Airline SAS cancels flights as pilot strike deadline nears

FILE PHOTO: A Scandinavian SAS airline passenger plane flies near the air traffic control tower after taking off from Charles de Gaulle International Airport in Roissy, near Paris, August 21, 2013. REUTERS/Charles Platiau/File Photo

STOCKHOLM/COPENHAGEN (Reuters) - Airline SAS said on Thursday it will cancel 205 flights from midnight until noon Friday as a precautionary measure in case of a threatened pilots' strike.

Swedish, Danish and Norwegian pilot unions earlier this month called a strike if there was no agreement on wages and other terms after an earlier round of talks broke down without the parties finding common ground.

"We are still in negotiations and hoping for a solution but have had to take precautionary measures for those passengers that are travelling early tomorrow morning," SAS spokeswoman Freja Annamatz said.

"This means we have cancelled 205 flights," she said.

National mediators in the three countries have been trying to broker a deal since last week between delegations of the two parties.

As many as seventy thousand travellers could see their flights cancelled on Friday unless negotiators agree a last-minute deal to stop nearly all of SAS' around 1,500 pilots going on strike after midnight, Annamatz said.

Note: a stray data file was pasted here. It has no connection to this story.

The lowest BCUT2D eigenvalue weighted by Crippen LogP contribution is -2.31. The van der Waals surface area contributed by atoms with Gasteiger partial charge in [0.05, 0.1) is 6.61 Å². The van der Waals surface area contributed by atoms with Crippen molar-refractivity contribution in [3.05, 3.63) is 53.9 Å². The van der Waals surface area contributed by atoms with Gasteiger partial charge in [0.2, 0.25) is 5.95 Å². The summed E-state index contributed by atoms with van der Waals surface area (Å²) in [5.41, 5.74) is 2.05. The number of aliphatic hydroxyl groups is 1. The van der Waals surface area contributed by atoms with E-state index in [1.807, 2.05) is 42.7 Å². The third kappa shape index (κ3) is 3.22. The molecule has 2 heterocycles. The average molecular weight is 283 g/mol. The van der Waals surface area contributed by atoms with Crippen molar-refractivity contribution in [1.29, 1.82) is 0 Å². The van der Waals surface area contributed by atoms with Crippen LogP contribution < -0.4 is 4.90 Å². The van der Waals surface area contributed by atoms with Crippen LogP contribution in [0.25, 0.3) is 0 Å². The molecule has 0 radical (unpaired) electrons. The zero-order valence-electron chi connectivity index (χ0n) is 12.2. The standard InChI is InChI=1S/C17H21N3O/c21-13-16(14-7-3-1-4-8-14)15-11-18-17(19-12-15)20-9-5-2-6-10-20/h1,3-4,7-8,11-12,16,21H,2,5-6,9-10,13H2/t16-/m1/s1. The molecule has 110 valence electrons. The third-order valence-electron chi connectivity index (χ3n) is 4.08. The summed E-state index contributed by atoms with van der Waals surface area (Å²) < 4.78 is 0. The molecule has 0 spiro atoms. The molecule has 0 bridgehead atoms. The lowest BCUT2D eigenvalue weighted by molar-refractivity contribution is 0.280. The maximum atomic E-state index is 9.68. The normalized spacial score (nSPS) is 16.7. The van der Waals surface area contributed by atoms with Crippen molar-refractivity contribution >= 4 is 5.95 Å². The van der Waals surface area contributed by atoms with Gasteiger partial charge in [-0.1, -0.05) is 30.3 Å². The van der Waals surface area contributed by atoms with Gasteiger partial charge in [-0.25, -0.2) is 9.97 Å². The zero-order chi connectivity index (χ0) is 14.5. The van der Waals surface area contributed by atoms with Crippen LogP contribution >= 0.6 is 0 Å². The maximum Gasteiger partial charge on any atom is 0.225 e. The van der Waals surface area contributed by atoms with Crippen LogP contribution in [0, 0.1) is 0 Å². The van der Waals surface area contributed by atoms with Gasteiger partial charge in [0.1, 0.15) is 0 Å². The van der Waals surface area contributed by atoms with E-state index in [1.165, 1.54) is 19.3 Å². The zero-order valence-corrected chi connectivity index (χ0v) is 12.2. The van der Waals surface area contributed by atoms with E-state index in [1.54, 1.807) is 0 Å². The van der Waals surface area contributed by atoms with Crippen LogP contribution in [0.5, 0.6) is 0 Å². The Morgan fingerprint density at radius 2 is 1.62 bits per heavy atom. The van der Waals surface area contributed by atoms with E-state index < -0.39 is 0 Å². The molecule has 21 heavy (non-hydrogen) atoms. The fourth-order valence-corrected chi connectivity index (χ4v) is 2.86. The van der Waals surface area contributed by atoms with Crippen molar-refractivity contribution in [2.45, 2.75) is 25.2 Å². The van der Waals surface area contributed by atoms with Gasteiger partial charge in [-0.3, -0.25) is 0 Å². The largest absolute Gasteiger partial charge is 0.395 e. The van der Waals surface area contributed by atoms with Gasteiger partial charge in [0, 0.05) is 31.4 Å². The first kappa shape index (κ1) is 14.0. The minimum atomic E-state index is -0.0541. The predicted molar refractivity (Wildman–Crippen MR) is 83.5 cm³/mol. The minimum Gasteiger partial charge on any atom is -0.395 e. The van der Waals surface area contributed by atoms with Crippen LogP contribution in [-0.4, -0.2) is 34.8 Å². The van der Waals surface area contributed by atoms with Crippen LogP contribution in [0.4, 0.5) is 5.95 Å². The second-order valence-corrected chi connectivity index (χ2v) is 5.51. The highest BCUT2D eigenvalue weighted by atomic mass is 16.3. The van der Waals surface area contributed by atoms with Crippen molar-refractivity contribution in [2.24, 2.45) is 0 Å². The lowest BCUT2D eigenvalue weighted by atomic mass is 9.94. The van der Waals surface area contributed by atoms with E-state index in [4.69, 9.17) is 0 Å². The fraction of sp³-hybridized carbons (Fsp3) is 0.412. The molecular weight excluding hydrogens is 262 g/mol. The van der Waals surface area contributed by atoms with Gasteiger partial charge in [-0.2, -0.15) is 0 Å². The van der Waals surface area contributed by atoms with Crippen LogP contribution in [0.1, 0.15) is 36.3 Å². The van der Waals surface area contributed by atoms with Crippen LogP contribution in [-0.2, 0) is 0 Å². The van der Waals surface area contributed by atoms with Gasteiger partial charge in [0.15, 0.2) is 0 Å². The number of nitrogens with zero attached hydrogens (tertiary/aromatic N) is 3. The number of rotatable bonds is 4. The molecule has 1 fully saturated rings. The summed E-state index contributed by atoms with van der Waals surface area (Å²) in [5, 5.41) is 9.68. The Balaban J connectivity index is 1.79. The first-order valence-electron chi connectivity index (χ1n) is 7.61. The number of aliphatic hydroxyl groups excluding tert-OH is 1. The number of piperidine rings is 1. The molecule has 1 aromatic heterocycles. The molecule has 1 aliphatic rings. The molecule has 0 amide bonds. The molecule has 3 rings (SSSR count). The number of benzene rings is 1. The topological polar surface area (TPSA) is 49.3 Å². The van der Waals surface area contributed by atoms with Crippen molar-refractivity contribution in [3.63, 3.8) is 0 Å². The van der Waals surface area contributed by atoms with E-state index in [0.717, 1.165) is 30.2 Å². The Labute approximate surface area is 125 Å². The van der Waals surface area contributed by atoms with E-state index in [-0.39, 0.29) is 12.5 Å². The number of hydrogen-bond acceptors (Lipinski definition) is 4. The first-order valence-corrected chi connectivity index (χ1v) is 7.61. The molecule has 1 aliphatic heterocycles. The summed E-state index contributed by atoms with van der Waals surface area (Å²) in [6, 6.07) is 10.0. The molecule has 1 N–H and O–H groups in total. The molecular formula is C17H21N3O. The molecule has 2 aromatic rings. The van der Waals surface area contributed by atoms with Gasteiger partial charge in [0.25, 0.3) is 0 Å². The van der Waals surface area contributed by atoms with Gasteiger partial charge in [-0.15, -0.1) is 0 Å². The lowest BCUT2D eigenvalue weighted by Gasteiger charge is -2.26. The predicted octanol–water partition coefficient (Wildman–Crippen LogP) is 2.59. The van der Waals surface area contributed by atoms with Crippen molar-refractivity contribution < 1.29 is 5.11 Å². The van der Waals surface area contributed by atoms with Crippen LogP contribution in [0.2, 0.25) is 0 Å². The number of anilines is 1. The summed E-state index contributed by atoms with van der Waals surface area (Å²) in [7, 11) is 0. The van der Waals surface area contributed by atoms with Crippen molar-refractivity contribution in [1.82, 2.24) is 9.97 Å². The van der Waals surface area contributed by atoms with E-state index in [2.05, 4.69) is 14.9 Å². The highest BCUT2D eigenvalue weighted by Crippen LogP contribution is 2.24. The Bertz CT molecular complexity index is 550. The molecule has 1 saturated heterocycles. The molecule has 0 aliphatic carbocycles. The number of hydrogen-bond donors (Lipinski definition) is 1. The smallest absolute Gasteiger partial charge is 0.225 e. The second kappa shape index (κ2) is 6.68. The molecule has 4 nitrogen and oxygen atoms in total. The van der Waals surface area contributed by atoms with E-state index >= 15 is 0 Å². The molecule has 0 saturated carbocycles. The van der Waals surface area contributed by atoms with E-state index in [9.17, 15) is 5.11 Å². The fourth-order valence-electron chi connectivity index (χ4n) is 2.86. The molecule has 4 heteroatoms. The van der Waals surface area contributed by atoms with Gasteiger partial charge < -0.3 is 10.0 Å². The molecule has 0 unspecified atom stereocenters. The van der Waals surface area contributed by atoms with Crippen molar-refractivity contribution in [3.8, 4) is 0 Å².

The airline normally flies around 800 flights per day.

A strike would affect 70 percent of SAS flights. The remaining 30 percent are operated by partners that would not be affected by strike action, Annamatz said.

Should a strike last through the weekend, around 170,000 travellers would be affected in total, she added.

Earlier this week, the airline offered travellers concerned about a possible strike the chance to reschedule flights for the April 26-29 period to another date free of charge.

SAS is in the midst of renewing an elderly and fuel-intensive fleet after spending years cutting costs in the face of cut-price competition from budget carriers such as Norwegian Air Shuttle and Ryanair.

The airline reported a bigger than expected loss for its fiscal first quarter in February, but said it still expected to run a profit for the full year.

(Reporting by Anna Ringstrom, Jacob Gronholt-Pedersen, Andreas Mortensen, Nerijus Adomaitis and Esha Vaish; Editing by Niklas Pollard and Jan Harvey)